A Review of A Handmaid's Tale

Margaret Atwood's A Handmaid's Tale

I read A Handmaid's Tale some time back.  To me, it is a prose example of what happens when an author descends into the realm of political commentary and agenda.  I found nothing about it convincing or even interesting except, perhaps, the author's evident distaste for men and everything about them.  The anger and even hatred in this book convinced me that despite the wonderful ability of the author to express herself, there was nothing in what she had to say for me.

But I will readily admit that I could be wrong.  That was the past and a time in which I could brook no book or piece in which I perceived an agenda.  Perhaps a revisit would reveal to me what would appear to be a different book.  It doesn't much matter because I need to keep moving--there are a great many books both of the past and of the present that demand more time than I can give anyway.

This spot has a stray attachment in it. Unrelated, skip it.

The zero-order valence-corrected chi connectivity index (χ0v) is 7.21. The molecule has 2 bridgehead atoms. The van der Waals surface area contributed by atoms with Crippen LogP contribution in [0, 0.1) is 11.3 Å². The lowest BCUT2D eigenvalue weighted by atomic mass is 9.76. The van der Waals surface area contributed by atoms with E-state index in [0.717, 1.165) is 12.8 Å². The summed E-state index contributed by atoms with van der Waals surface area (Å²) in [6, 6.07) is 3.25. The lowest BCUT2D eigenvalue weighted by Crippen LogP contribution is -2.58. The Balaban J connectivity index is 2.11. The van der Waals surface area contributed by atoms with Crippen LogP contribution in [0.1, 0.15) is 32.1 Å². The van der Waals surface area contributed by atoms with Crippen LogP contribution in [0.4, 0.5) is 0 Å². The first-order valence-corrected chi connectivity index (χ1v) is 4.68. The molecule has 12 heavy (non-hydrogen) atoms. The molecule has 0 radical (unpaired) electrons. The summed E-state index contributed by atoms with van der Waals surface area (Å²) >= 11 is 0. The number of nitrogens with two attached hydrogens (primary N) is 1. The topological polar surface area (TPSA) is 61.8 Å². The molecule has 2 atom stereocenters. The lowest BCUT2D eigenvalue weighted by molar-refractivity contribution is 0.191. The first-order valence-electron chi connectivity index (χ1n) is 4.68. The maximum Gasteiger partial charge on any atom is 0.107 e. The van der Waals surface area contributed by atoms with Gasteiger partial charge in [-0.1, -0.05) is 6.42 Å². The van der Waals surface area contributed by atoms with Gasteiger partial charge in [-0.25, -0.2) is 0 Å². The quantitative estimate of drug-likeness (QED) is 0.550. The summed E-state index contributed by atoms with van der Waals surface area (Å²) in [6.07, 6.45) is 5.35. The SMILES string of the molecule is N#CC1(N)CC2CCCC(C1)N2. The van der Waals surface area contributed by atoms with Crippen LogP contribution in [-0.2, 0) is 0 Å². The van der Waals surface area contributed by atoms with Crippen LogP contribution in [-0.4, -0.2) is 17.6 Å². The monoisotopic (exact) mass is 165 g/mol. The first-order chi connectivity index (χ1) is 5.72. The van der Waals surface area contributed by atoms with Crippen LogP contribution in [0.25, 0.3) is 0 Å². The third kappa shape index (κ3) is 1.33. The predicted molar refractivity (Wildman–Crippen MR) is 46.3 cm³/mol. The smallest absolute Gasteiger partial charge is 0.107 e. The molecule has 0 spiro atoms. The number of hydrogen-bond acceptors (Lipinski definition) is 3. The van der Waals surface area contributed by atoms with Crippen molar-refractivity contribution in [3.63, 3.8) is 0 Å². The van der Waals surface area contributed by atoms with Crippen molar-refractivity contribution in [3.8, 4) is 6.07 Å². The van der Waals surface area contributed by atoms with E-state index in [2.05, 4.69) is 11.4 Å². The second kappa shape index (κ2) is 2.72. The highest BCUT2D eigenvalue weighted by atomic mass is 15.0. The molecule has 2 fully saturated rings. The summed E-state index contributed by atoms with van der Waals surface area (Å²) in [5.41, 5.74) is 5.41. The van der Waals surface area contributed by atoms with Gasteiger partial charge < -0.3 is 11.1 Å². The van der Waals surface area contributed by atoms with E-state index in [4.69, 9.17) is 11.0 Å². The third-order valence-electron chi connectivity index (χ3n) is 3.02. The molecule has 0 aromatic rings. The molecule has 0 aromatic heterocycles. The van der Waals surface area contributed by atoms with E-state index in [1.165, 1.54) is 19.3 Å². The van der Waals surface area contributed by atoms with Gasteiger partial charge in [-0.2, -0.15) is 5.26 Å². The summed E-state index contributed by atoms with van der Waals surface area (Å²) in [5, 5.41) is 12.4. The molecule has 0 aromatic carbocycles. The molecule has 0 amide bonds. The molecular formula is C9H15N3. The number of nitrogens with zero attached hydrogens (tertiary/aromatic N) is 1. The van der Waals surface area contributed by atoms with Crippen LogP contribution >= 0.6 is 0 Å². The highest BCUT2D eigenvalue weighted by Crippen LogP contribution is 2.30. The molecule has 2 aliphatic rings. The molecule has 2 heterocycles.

Comments

  1. Steven,
    I have read _A Handmaid's Tale_ and agree with the reviewer.

    It is a powerful depiction of a way of thinking about women which is present today in certain groups. It is NOT a condemnation of all men, but just those who think of women as chattels and property, who think women should be subservient to men.

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